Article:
E-galley received from Netgalley for review.
I should remember that Thomas Nelson publishes Christian fiction. With this book, you don't have to wait long before things get preachy. And I mean very preachy indeed.
Thalli is a sixteen-year-old who lives in the State. She lives underground, together with her fellows from Pod C, because the air above ground is polluted and toxic. In each Pod everyone has a specific job; Thalli is a musician. But there's more to that; she has feeling and emotions, and this is not tolerated in the State. The Ten Scientists who rule the country have determined feelings to be the cause of war, which has destroyed the world.
Once Thalli is discovered as a threat to life in the Pod, she's taken to the Scientists for annihilation. But, before that, she's rescued by her friend Berk, who comes from her same Pod and is training as a Scientist. Berk persuades the other Scientists to keep Thalli alive and use her as a test subject. Down there Thalli also meets John, an old man who tells her of the Designer who created the world using love.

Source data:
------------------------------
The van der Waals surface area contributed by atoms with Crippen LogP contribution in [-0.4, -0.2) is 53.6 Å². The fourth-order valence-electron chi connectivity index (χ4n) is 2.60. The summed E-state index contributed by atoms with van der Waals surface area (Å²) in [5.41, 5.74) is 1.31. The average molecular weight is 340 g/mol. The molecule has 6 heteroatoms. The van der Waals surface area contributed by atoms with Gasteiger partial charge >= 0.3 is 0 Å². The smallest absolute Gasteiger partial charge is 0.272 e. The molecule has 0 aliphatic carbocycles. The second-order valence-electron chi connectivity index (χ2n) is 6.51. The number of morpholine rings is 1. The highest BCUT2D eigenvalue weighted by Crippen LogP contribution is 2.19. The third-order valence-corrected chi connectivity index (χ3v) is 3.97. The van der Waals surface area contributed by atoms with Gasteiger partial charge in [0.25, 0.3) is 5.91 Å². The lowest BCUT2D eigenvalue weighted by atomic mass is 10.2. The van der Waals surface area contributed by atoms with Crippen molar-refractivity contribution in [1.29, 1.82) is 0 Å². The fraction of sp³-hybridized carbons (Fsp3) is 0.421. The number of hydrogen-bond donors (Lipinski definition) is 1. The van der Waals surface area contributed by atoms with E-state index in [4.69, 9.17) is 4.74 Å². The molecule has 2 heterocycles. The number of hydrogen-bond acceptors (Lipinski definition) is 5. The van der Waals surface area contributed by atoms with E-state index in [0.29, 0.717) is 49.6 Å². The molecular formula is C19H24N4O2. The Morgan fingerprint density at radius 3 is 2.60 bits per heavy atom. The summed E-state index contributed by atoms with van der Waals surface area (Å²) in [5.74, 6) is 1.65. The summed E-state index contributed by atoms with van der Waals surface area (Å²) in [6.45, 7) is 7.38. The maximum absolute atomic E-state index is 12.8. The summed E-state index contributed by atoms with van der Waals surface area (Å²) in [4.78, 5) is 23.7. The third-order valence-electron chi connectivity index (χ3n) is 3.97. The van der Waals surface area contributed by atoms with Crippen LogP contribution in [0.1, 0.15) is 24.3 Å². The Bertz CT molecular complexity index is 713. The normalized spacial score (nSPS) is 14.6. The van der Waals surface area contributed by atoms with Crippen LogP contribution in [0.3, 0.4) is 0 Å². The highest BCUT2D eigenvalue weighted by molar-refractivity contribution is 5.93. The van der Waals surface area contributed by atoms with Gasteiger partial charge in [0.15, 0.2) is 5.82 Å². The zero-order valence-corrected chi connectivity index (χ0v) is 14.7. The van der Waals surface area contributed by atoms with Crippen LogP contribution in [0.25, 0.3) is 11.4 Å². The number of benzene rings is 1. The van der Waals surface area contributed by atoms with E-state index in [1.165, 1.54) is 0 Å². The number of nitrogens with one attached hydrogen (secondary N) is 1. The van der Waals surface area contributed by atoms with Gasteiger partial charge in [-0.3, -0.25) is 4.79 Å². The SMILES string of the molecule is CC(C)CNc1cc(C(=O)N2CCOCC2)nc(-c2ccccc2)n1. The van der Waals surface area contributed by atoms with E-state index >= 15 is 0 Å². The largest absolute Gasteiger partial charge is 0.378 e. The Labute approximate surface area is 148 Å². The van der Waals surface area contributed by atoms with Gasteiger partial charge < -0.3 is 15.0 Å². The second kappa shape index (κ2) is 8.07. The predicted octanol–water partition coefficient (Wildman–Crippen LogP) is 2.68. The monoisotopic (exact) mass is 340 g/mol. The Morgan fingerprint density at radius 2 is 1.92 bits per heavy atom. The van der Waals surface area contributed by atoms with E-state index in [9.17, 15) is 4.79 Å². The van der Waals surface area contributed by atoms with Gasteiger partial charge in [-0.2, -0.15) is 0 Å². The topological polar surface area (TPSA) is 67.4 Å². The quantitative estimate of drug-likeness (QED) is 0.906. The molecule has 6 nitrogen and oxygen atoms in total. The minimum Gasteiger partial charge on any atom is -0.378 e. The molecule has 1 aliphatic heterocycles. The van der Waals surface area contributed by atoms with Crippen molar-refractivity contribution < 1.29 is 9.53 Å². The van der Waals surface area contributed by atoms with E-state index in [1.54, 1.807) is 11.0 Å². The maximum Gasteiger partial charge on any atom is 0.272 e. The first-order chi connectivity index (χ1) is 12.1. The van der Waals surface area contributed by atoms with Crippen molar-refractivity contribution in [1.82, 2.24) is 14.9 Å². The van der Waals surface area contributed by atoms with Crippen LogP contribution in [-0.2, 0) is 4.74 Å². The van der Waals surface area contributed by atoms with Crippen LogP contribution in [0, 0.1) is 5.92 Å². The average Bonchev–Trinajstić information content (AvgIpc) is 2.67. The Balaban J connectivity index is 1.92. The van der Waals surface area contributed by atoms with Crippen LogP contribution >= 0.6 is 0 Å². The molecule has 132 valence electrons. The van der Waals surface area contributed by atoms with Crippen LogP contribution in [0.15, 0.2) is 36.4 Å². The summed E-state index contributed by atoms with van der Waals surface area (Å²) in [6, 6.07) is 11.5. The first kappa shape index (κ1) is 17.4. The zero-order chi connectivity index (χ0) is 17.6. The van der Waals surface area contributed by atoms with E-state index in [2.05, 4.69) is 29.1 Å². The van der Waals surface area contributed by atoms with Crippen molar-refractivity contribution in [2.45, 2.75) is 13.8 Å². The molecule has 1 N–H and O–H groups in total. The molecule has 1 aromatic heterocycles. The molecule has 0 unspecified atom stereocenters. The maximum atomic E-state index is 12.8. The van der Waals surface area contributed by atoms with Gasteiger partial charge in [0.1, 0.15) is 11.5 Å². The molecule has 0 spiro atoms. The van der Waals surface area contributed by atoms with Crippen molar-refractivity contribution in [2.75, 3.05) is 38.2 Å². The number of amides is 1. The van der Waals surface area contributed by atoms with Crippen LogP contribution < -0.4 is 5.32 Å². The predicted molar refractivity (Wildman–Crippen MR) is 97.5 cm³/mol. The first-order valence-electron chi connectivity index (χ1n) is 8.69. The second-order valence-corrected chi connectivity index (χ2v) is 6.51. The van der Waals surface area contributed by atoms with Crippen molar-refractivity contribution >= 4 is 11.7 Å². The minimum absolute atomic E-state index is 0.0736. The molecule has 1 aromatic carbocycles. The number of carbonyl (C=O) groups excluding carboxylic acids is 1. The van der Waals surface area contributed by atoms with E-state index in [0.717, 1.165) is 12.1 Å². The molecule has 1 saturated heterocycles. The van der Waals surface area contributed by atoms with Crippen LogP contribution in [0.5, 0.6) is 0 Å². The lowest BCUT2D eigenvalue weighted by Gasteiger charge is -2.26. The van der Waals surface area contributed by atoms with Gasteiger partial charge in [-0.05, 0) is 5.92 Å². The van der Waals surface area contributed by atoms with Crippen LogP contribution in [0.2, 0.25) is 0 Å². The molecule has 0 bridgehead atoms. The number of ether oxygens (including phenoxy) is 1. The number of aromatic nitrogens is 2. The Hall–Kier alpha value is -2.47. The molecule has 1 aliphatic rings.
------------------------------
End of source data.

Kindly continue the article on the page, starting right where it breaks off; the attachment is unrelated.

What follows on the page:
Feelings, personal choice, and sickness have no place in the State. A friend of Thalli's is taken away from the Pod as a young girl because she has a cold (!!). Children have no real parents; they're created by the Scientists who manipulate their DNA, put together according to their age, and forced to live in closed-off communities. Each Pod is allowed to have a look at the moon ince a week. Every activity is carefully programmed and scheduled. As young kids, Thalli and Berk strike up a friendship, but he has to leave the Pod shortly after to start training as a Scientist. Berk has always been treated better than the other children; he was encouraged to ask questions and develop his own opinions.
After Thalli is taken for annihilation, she has to live in the lab quarters. There she meets John, an old man who is the father to one of the Scientists. John was born naturally and grew up with his parents. He tells Thalli about the Bible and God's love. Things get very, very preachy after that.
I probably wouldn't have minded about the religious parts if this book had had a strong plot and/or interesting characters. Unfortunately, it had neither. Both Thalli and Berk are very bland and don't seem special. The plot is vague and very little happens until the very end, setting up the beginning for the next book in the series. Which I won't be reading.